How does your community deal with hateful speech?

Jaime Bouzard, Texas State University, San Marcos, Texas

Public universities are popular venues for all kinds of speech, including that which most of us would find offensive and which certainly rile up our students.  For example, Texas State is visited each February for a week by Brother Jed Smock with what he calls “confrontational evangelism.”  His confrontations include calling students whores, whoremongers, and other less than helpful names.  He usually parades about with a couple of other like-minded “preachers” who spend hours each day giving the Christian faith a bad name.

Oddly, perversely, this has become one of the most visible means by which word of our ministry gets out.  It’s not because we try to shout him down, or even engage in reasonable debate (quite impossible).  It’s because my students and I stand in silent protest with signs that usually make students laugh.  We’ve a sign with Ernie of Bert and Ernie fame doing a facepalm.  Another reads, “Other Interpretations of Jesus are Available.”  “We love Jesus but we are NOT with this guy!” is on another sign.  Another says, “Be appalled.  Be very appalled.”  The thanks we get from students is genuine and the requests for brochures steady.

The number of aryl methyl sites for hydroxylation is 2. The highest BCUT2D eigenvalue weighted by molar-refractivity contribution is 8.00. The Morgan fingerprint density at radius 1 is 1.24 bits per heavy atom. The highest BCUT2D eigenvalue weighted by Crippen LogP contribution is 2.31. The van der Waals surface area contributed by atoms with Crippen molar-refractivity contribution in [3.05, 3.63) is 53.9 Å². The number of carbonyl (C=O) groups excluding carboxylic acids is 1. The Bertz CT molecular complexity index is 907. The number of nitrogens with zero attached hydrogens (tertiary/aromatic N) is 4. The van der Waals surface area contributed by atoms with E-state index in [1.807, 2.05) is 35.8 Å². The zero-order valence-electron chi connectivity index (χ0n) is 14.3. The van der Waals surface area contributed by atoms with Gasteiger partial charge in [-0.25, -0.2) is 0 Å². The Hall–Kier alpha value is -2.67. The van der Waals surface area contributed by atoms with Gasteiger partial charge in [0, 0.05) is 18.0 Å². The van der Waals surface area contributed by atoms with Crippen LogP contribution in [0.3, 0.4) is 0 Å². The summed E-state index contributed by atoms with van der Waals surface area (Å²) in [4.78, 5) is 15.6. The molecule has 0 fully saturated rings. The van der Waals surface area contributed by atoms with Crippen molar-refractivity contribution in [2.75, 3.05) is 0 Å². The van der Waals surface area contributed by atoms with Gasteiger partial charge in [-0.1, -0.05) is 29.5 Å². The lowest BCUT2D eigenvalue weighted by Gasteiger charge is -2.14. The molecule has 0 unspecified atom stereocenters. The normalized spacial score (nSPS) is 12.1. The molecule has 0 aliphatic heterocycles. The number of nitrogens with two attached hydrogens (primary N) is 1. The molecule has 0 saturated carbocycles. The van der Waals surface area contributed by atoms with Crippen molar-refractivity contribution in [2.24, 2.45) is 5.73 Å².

I don’t know exactly what we will do if and, more likely, when some group embracing the ideology of those who gathered in Charlottesville earlier this month come to campus. Non-violent counter-protesting is a given, but there’s nothing funny about the message of the alt-right, and finding funny ways to protest not easy.  Still, there are there some possibilities. “I love pandas.  They’re not racists.  They’re black and white and Asian” is a favorite.  Also good: “Laundry is the only thing that should be separated by color.”  And finally, “Y’all are making that ‘love thy neighbor’ thing way to hard.”

Or maybe gentle mockery isn’t effective or appropriate. What have you got? What has worked? What’s been most effective? This is the venue for sharing your ideas.  Let’s give each other a hand so that when the inevitable becomes the reality, we are ready to witness to a different way of being in the world.

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